The popularity of masks grew so much that in the 17th and 18th centuries the elite began to wear them so often that the government had to restrict their use. A law was passed allowing the mask to be worn for only three months a year, from Christmas to Lent.

16 surprising facts about Venice

Sometimes masked actions were prohibited. In the 13th century, the favorite pastime of the Venetians was to throw eggs filled with perfume at passers-by.

However, encouraged by the mask’s anonymity, people began tossing eggs filled with ink. This led to the introduction in 1268 of a law prohibiting masked people from throwing eggs.

10. Sometimes Wearing Venetian Masks Was Mandatory

In certain social situations, wearing a mask has even become mandatory in Venice. When women got married, they had to wear a mask, for example, when visiting a theater.

At this stage of their marital status, masks served more as a sign of modesty than a signal of seduction. Venice celebrates its 1600th anniversary on March 25th. We’ll take a look at some of the most interesting facts about Venice that you may not have known.

Some masks were even an indispensable piece of equipment for doctors – an early form of personal protective equipment. The plague doctor’s mask with a long, sinister beak has reappeared in our time of pandemics.

Venice celebrates its 1600th anniversary on March 25th. We’ll take a look at some of the most interesting facts about Venice that you may not have known. facts about Venice

However, it initially allowed doctors to treat people suffering from the plague. The beak was filled with aromatic herbs to block the unpleasant odors of the infected, and the eye holes were covered with something like glass.

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11. Venice Has Its Own Language

Some linguists argue that Venetian is actually a completely separate language and not a dialect of Italian.

facts about Venice

Henry James describes the Venetian language in his 1909 essay book, The Italian Clock, as “a delightful chatty language that helps them turn Venetian life into one long conversation.”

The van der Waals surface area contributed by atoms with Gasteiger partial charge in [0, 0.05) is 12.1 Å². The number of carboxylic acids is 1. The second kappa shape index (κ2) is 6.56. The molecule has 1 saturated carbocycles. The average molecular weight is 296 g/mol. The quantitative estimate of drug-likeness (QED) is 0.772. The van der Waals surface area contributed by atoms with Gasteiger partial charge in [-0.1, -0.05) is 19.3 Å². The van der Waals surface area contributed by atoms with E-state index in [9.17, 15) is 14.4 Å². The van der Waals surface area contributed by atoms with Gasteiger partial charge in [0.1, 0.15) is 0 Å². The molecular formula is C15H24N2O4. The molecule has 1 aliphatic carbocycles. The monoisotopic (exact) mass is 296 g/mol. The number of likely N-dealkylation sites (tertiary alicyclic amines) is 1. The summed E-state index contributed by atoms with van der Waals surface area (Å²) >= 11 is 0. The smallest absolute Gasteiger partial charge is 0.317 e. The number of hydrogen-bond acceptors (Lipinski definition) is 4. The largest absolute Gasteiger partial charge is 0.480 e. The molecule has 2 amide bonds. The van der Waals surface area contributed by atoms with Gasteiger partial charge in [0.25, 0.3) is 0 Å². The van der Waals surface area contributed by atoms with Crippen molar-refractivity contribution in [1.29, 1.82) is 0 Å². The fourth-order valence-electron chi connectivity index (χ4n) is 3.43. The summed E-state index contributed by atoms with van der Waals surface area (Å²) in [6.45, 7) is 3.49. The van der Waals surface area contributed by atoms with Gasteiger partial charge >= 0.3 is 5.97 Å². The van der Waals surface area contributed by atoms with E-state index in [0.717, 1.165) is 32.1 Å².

“There is something especially humane in this language with its soft elites, strange transpositions, sympathetic disregard for consonants and other things,” the author writes. Venice celebrates its 1600th anniversary on March 25th.

The Venetian language is full of Latin influences, but also has Greek and Arabic roots due to the history of trade relations. Traces of these languages ​​can be seen in words such as “fork” – forchetta in Italian, but piròn in Venetian, similar to the Greek word piruni.

Other Venetian words that can be heard in the city include bacaro (bar), vin (wine), bicier (glass), ancuo (today), and schei (money).

12. Venetians May Disappear By 2030

Venetians may disappear by 2030 | facts about Venice

Local residents are leaving the city. 30 years ago, about 120 thousand people lived in the historical center of the city, and today there are less than 60 thousand. Venice celebrates its 1600th anniversary on March 25th.

Venice is visited by 30 million tourists every year (despite the pandemic), the city is gradually losing its roots and its language. If the trend continues, some experts predict that there will be no more residents in Venice by 2030.